Wednesday, February 8, 2017

Smokeless Powders: Ballistite

In our last post, we talked about developments of smokeless powders in France, leading to the invention of Poudre B smokeless powder. In today's post, we will study about another smokeless powder that was developed in France as well, but it wasn't developed by a Frenchman. Instead, it was developed by an Swedish inventor who happened to be living in Paris at that time. We will study the invention of Ballistite.

Alfred Nobel. 
Click on the image to enlarge. Public domain image.

The Swedish inventor we are talking about is Alfred Nobel, who was a prolific inventor and was well known for inventing dynamite (and later, founding the Nobel prizes). Alfred Nobel's father, Immanuel Nobel, owned an armaments factory and Alfred and two of his brothers, Ludvig and Emil Nobel, were all interested in manufacturing better armaments and explosives. Alfred Nobel devoted a lot of his time to studying how to manufacture explosive substances safely and invented (among other things) a detonator, the blasting cap, dynamite, gelignite etc. These inventions (along with shares in the largest oil refinery in Russia, which was founded by his brothers, Ludvig and Robert) made him a very rich man and in 1873, he bought a large mansion on Avenue Malakoff in Paris and moved there. Despite his riches, he did not forget his interest in chemistry and still continued doing research in his laboratory.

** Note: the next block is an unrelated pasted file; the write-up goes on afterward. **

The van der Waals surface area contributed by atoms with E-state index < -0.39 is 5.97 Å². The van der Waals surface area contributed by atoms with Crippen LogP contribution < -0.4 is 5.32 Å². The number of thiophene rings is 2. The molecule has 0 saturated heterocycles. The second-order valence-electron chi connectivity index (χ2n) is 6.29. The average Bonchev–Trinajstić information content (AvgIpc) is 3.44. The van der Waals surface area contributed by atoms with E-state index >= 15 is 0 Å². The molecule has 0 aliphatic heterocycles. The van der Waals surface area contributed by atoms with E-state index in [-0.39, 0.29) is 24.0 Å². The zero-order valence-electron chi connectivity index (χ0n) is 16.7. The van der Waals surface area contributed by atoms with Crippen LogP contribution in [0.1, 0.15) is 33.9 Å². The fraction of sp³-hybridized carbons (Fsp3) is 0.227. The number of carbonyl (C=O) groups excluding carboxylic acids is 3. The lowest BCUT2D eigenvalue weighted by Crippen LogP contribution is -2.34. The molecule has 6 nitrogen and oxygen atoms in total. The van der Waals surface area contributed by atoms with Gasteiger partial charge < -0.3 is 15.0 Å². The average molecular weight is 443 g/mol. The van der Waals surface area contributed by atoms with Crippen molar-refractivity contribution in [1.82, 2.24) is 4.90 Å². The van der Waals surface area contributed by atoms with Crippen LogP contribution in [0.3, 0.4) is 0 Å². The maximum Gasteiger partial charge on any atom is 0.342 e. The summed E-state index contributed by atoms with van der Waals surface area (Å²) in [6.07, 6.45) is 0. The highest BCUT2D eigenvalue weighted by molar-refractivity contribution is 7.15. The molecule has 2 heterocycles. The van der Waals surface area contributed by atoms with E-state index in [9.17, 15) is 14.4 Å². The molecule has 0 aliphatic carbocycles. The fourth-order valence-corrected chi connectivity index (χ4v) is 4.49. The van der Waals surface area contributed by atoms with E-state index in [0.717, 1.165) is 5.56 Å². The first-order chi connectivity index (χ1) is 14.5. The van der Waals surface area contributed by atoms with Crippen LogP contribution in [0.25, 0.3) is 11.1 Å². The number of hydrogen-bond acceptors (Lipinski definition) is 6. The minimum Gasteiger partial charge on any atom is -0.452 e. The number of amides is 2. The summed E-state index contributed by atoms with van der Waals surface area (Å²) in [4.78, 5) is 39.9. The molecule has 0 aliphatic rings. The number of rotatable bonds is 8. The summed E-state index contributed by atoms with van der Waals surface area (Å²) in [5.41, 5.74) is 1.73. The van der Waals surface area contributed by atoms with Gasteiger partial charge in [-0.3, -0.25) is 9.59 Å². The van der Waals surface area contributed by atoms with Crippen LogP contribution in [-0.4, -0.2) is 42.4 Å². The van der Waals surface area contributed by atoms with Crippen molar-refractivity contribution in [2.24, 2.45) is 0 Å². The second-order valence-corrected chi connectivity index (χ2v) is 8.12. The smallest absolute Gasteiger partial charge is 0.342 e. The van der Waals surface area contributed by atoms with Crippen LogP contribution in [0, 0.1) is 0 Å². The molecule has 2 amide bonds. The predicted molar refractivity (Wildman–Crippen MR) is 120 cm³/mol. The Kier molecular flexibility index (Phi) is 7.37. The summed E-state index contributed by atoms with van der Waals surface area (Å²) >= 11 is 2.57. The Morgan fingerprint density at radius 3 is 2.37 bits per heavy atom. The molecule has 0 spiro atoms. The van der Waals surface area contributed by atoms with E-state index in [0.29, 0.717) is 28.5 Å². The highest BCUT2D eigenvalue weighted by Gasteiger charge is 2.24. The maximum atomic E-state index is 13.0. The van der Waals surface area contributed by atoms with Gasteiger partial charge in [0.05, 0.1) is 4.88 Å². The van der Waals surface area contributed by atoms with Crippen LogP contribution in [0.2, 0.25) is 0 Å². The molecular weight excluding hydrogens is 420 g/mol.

It is not known exactly how he discovered how to make ballistite, but from his notes, it appears that he had been working on and off to make a smokeless powder since about 1879. He experimented over many months with various acids to make many explosive prototypes, which he tested at a blasting range outside Paris and then worked with assistants to perfect the manufacturing process. He didn't keep very many detailed notes mainly because of the need to protect trade secrets from competitors.